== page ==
At least one of the standard Canon 2/3" zooms does a terrible double image of any bright light sources when being used at the longer focal lengths.
Brian Drysdale is offline   Reply With Quote
Old November 22nd, 2009, 11:25 AM   #44
Regular Crew
 
Join Date: Jun 2004
Location: Hollywood, CA and Roma, Italia
Posts: 155
Quote:
Originally Posted by Charles Papert View Post
Don't think we were talking about reality, but about the cinematic look that we have all grown up with.
EXACTLY my point Charles!

You have 5 actors walking down a hallway (cave, tunnel, etc., take your pick) holding flashlights. Now in reality, probably no one would be waving those flashlight all around, but purely for its dramatic effect, I will have them moving them around rapidly and aimed at the lens, sometimes even adding a bit of very light fog to the scene so the light beams stand out as well.

I usually balance out the headlights to achieve an audience comfortable natural look (streaks and tips, etc.), but HID lights are sometimes a real pain to work with, and I usually shoot the lens bare.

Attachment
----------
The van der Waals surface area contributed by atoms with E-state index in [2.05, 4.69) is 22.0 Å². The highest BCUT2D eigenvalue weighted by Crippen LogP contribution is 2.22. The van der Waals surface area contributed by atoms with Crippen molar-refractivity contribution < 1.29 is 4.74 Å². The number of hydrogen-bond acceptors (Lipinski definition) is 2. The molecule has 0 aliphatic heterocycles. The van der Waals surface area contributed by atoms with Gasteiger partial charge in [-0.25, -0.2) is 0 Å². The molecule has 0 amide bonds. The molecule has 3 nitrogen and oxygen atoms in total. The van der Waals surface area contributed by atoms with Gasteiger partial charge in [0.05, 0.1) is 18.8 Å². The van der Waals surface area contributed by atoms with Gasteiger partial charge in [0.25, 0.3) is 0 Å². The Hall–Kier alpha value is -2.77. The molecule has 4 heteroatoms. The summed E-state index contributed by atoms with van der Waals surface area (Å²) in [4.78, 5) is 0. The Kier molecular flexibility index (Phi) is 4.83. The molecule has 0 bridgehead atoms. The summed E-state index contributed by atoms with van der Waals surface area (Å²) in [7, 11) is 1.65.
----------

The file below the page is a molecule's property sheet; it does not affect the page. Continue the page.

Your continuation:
BTW, that car headlight scene that Haskell shot with the Canons was a dramatic/suspense scene of a car going up or down a hill (forget which). The camera was on the car (in master and CU's at the curves) a lot. So it was sort of a story point.

My wife hates that shaky cam work that is so popular today, but it can sometimes be used to great effect. A camera is just a tool, it's how you use it that can can add impact to a scene.

Besides the Steadicam, I have a couple of tricked out Figs (one that rotates on a ball bearing race that I can fly with), plus some other trick odds and ends. The point is, that when the director asks "can you do this?", I like to say, "I can try".

Its all about getting the shot.
__________________
Enzo Giobbé
www.enzogiobbe.com
Enzo Giobbé is offline   Reply With Quote
Old November 24th, 2009, 06:35 AM   #45
Trustee
 
Join Date: Dec 2006
Location: Little Rock
Posts: 1,383
Quote:
Originally Posted by Enzo Giobbé View Post